Nearly 32k homes, businesses in R.I. are still without power mid-afternoon Monday — 3:03 p.m.

By Alexa Gagosz, Globe Staff

As of 3 p.m. on Monday, more than 31,800 National Grid customers are still without power in Rhode Island due to tropical storm Henri.

The most-impacted towns and cities include South Kingstown, where 8,382 customers do not have power; Charlestown, where 4,229 customers do not have power; and Hopkinton, where 3,433 customers do not have power.

Earlier Monday, Theresa Murphy, interim town manager for South Kingstown, urged National Grid Monday to act quickly to get the town “back to normal” for the final weeks of summer.

“We are urging National Grid to do what they can to get us back online with power and get back to normal here,” said Murphy.

Terence Sobolewski, interim president of National Grid New England, also said Monday that he expects the majority of restoration to be complete by the end of the day Tuesday, but that there could be individual outages stretched into Wednesday.

More than 70,000 National Grid customers lost power in Rhode Island compared to 6,700 customers in Massachusetts.

Tornado touched down in Marlborough, Mass. — 2:40 p.m.

By Martin Finucane, Globe Staff

A small, brief tornado raced through the city of Marlborough on Monday, the National Weather Service said.

The tornado “touched down just west of I-495 near the Marlborough water treatment center, went over a business park and traveled northwest a short distance before dissipating just north of Cedar Hill street,” forecasters said. The estimated maximum wind speed was 65 miles per hour.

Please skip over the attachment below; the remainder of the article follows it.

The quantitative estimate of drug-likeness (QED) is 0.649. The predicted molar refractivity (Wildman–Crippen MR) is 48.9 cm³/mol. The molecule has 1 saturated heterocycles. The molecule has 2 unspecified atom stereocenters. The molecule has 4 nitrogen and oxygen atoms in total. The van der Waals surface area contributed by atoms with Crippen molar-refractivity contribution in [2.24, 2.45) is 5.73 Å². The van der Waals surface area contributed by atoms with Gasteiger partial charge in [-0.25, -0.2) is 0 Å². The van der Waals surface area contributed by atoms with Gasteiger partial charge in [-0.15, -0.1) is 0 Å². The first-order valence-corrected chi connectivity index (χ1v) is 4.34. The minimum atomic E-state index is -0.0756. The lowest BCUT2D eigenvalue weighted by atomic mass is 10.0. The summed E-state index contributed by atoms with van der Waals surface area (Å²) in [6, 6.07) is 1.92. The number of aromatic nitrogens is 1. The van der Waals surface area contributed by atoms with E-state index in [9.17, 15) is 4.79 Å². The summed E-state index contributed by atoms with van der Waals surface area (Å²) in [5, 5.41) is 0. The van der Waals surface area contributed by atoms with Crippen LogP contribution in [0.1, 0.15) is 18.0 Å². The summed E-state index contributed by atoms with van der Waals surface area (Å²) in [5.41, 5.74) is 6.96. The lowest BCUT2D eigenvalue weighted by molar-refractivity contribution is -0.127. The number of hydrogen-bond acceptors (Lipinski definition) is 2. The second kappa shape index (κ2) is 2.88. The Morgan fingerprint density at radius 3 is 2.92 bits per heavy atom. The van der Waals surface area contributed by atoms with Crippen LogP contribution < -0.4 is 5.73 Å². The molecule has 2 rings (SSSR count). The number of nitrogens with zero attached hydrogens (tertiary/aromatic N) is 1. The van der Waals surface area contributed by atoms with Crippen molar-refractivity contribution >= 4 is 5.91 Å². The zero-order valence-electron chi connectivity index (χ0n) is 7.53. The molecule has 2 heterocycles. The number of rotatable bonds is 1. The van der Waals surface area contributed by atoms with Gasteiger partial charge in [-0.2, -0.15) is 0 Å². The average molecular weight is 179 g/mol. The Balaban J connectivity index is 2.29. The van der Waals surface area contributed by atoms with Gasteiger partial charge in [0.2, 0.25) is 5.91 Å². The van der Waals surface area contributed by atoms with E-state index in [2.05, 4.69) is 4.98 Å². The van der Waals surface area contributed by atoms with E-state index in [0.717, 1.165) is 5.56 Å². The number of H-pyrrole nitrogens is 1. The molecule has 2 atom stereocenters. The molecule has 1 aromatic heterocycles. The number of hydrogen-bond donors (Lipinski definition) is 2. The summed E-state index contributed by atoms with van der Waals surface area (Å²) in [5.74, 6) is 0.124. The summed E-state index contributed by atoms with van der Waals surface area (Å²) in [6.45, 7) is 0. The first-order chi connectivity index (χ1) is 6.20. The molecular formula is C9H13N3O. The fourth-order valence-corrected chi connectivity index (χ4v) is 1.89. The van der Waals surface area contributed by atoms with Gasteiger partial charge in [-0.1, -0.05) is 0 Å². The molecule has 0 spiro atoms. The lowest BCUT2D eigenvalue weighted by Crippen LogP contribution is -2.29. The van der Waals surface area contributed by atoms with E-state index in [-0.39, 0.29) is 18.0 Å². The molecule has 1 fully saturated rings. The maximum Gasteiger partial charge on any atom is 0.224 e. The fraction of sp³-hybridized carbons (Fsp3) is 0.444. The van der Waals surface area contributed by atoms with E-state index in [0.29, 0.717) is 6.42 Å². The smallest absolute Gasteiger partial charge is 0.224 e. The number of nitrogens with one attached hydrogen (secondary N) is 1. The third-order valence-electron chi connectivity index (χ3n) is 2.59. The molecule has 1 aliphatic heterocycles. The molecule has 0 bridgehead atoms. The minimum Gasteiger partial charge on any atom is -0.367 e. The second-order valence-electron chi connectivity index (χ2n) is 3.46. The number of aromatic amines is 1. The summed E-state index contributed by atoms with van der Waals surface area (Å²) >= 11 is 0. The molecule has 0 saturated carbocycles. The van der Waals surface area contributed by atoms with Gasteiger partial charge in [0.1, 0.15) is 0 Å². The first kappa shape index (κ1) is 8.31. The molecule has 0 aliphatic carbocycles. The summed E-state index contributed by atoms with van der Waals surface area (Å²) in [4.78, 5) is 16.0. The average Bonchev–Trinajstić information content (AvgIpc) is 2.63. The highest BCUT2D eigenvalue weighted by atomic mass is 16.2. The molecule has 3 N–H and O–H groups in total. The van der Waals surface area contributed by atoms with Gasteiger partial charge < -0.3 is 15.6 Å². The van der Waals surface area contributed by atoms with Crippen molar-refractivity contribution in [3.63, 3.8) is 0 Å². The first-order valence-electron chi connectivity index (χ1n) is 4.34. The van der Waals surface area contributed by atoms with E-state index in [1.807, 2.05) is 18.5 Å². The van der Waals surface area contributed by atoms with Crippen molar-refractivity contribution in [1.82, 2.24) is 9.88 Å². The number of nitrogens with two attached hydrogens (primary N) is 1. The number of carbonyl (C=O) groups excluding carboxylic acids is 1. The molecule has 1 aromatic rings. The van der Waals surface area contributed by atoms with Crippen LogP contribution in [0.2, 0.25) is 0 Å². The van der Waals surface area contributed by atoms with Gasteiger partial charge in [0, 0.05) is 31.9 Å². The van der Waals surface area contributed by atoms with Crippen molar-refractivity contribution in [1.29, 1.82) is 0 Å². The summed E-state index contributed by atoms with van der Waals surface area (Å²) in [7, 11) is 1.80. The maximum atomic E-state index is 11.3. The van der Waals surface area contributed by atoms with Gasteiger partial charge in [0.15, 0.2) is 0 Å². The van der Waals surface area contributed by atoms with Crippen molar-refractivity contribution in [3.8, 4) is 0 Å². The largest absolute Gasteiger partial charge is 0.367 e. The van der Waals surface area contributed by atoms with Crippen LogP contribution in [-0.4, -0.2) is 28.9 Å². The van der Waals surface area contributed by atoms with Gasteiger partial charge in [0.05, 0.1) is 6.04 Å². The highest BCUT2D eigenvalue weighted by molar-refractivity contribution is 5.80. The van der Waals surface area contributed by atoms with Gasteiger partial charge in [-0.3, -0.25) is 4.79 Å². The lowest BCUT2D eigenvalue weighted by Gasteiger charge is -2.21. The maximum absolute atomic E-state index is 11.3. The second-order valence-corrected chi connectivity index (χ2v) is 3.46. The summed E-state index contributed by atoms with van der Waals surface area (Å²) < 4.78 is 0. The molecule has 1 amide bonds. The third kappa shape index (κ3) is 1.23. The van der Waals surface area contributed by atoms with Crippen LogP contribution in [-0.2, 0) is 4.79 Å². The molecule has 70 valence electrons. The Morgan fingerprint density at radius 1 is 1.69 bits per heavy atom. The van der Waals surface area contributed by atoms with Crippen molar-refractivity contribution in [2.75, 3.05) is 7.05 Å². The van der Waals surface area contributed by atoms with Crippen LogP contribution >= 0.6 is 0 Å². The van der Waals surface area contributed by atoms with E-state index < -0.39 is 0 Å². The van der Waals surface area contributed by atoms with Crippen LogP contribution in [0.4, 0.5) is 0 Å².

Advertisement



The confirmation came after forecasters issued a number of warnings late Monday morning about possible tornados as storms rolled north through the MetroWest area and Central Massachusetts toward the New Hampshire border after tropical storm, now tropical depression Henri.

By Alexa Gagosz, Globe Staff

Town administrator Jamie Hainsworth said Monday afternoon, “Jamestown is recovering very fast.”

In Jamestown, where nearly all National Grid customers lost power at some point on Sunday during the storm, only has about 70 customers left without power as of 1:30 p.m.

According to Governor Dan McKee, the area is “lucky” that tropical storm Henri, which was supposed to be a category 1 hurricane, came when it did during low tide.

“We could have gone to a hurricane 2. It could have come during high-tide. And then it would have been another [hurricane] Sandy,” said McKee from Jamestown Town Hall. “At this point in time, people are safe.”

McKee said he wants to investigate why Rhode Island “consistently” loses more power than Massachusetts by at least 20 percent.

“This isn’t the first time,” said McKee. “I think it’s [because of] infrastructure.”

By Alexa Gagosz, Globe Staff

Damage is still being caused after Henri made landfall on Sunday, including heavy rains, wind, and downed trees along the coast.